The Court of Justice of the EU (CJEU) interprets EU law. Its purpose is to ensure the uniform application of EU law across all Member States. The UK is no longer a member of the EU, but the CJEU will continue to play a role in UK law.

This Insight explains what role the CJEU will play in the UK during the transition period and beyond.

What is the jurisdiction of the CJEU during the transition period?

During the transition period nearly all EU rules will continue to apply to the UK. The jurisdiction of the CJEU in the UK will also mostly continue as it did when the UK was a Member State. This means that during the transition period, the CJEU can rule on the following types of actions involving the UK:

  • Infringement proceedings under Article 258 of the Treaty on the Functioning of the EU (TFEU). If the Commission believes that the UK has failed to comply with any EU law obligations, it can bring a case before the CJEU against the UK. This is stated in Article 158 of the WA.
  • Annulment actions under Article 263 TFEU. If EU bodies take decisions involving the UK before the end of the transition period, the UK can challenge the legality of these decisions before the CJEU.
  • Preliminary references submitted by UK courts under Article 267 TFEU. If UK courts have questions about the interpretation of EU law when deciding a domestic dispute, they can (or in the case of the Supreme Court, must) ask the CJEU for an interpretation of that EU law concept. This is in Article 86(2) of the WA.

What is the jurisdiction of the CJEU after the transition period?

The transition period and the application of EU law in the UK ends on 1 January 2021 (unless extended). However, under the WA the CJEU’s jurisdiction continues beyond the transition period in some areas.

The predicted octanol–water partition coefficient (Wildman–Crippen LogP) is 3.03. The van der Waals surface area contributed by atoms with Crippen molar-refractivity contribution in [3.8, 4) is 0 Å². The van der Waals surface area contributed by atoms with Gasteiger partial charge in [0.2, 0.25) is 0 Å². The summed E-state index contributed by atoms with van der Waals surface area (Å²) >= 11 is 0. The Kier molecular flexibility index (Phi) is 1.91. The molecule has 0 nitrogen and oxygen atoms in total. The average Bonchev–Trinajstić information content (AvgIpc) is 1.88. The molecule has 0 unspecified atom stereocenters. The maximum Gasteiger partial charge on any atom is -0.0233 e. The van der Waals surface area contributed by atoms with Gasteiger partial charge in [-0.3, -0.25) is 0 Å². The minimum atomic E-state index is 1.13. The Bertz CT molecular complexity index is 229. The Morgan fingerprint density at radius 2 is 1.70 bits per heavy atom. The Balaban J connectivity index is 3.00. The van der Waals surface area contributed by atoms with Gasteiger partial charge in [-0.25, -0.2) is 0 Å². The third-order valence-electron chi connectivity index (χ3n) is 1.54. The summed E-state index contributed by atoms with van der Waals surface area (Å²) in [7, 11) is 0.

First, its jurisdiction over concepts of EU law that arise over the interpretation and application of the WA lasts as long as aspects of the WA remain in operation. In the case of Part 2 of the WA on citizens’ rights, this is as long as EU citizens and UK nationals covered by Part 2 remain alive. For an explanation of Part 2 of the WA see the Library’s research briefing The October 2019 EU-UK Withdrawal Agreement. In the case of the Protocol on Ireland/Northern Ireland, the CJEU’s jurisdiction could be indefinite.

Article 86(1) of the WA makes it clear that any cases pending before the CJEU at the end of the transition period will fall within the CJEU’s jurisdiction until they are finalised. This includes decisions on appeals.

Article 87 of the WA adds to this more specifically. It states that the European Commission has four years from the end of the transition period to bring infringement proceedings against the UK for breaches of EU law that took place during the transition period.

Any judgment handed down by the CJEU that is covered by these provisions will remain binding on the UK. As such, it is possible that a proceeding commenced by the European Commission in 2024 about a UK action (or failure to act) in 2020 will be decided by the CJEU in 2025, and will be binding on the UK.

The CJEU also gains one further form of jurisdiction under the WA after the transition period. If the UK and the EU disagree about the interpretation and application of the WA, and they cannot resolve this dispute through consultations, an arbitration panel can be established to resolve the dispute in a binding manner under Article 170 of the WA.